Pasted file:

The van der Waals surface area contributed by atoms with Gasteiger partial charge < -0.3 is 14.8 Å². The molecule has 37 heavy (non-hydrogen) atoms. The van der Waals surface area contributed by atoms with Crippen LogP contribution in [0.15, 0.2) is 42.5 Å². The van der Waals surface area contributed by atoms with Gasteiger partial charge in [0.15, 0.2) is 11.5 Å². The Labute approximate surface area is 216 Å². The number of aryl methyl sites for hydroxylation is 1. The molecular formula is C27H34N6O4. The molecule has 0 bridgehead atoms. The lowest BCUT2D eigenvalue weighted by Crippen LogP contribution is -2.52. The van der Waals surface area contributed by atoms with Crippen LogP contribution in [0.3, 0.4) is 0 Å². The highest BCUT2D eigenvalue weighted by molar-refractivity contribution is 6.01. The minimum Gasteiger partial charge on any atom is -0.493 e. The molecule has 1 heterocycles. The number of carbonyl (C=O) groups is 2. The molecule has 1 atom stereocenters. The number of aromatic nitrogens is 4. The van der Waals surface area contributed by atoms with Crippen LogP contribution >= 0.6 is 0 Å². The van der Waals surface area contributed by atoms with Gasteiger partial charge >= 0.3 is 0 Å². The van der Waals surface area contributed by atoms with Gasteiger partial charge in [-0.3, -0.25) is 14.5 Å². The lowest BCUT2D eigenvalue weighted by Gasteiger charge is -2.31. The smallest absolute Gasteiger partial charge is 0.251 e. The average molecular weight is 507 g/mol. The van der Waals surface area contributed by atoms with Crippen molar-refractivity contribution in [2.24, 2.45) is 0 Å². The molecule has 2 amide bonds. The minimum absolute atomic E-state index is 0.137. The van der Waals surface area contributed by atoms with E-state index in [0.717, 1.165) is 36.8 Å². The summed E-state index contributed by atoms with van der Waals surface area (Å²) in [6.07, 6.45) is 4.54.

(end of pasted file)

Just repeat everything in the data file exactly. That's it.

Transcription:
The van der Waals surface area contributed by atoms with Gasteiger partial charge < -0.3 is 14.8 Å². The molecule has 37 heavy (non-hydrogen) atoms. The van der Waals surface area contributed by atoms with Crippen LogP contribution in [0.15, 0.2) is 42.5 Å². The van der Waals surface area contributed by atoms with Gasteiger partial charge in [0.15, 0.2) is 11.5 Å². The Labute approximate surface area is 216 Å². The number of aryl methyl sites for hydroxylation is 1. The molecular formula is C27H34N6O4. The molecule has 0 bridgehead atoms. The lowest BCUT2D eigenvalue weighted by Crippen LogP contribution is -2.52. The van der Waals surface area contributed by atoms with Crippen LogP contribution in [0.3, 0.4) is 0 Å². The highest BCUT2D eigenvalue weighted by molar-refractivity contribution is 6.01. The minimum Gasteiger partial charge on any atom is -0.493 e. The molecule has 1 heterocycles. The number of carbonyl (C=O) groups is 2. The molecule has 1 atom stereocenters. The number of aromatic nitrogens is 4. The van der Waals surface area contributed by atoms with Crippen LogP contribution >= 0.6 is 0 Å². The van der Waals surface area contributed by atoms with Gasteiger partial charge >= 0.3 is 0 Å². The van der Waals surface area contributed by atoms with Gasteiger partial charge in [-0.3, -0.25) is 14.5 Å². The lowest BCUT2D eigenvalue weighted by Gasteiger charge is -2.31. The smallest absolute Gasteiger partial charge is 0.251 e. The average molecular weight is 507 g/mol. The van der Waals surface area contributed by atoms with Crippen molar-refractivity contribution in [2.24, 2.45) is 0 Å². The molecule has 2 amide bonds. The minimum absolute atomic E-state index is 0.137. The van der Waals surface area contributed by atoms with E-state index in [0.717, 1.165) is 36.8 Å². The summed E-state index contributed by atoms with van der Waals surface area (Å²) in [6.07, 6.45) is 4.54.